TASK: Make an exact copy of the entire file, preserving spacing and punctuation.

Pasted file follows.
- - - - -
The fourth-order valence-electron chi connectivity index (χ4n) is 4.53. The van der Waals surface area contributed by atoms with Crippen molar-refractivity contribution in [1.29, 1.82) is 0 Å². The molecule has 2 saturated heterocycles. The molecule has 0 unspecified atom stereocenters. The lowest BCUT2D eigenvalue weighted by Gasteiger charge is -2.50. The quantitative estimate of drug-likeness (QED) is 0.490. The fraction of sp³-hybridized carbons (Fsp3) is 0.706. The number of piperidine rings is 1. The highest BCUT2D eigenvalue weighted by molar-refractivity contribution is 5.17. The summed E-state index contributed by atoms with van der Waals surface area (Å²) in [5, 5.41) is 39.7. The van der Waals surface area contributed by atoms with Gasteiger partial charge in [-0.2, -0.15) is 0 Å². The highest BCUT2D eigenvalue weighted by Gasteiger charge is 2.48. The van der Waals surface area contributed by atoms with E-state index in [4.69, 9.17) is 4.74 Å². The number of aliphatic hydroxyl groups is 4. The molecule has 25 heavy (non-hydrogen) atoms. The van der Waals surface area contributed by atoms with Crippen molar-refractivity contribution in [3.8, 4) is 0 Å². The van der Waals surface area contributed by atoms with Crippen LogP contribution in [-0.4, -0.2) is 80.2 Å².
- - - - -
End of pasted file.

The fourth-order valence-electron chi connectivity index (χ4n) is 4.53. The van der Waals surface area contributed by atoms with Crippen molar-refractivity contribution in [1.29, 1.82) is 0 Å². The molecule has 2 saturated heterocycles. The molecule has 0 unspecified atom stereocenters. The lowest BCUT2D eigenvalue weighted by Gasteiger charge is -2.50. The quantitative estimate of drug-likeness (QED) is 0.490. The fraction of sp³-hybridized carbons (Fsp3) is 0.706. The number of piperidine rings is 1. The highest BCUT2D eigenvalue weighted by molar-refractivity contribution is 5.17. The summed E-state index contributed by atoms with van der Waals surface area (Å²) in [5, 5.41) is 39.7. The van der Waals surface area contributed by atoms with Gasteiger partial charge in [-0.2, -0.15) is 0 Å². The highest BCUT2D eigenvalue weighted by Gasteiger charge is 2.48. The van der Waals surface area contributed by atoms with E-state index in [4.69, 9.17) is 4.74 Å². The number of aliphatic hydroxyl groups is 4. The molecule has 25 heavy (non-hydrogen) atoms. The van der Waals surface area contributed by atoms with Crippen molar-refractivity contribution in [3.8, 4) is 0 Å². The van der Waals surface area contributed by atoms with Crippen LogP contribution in [-0.4, -0.2) is 80.2 Å².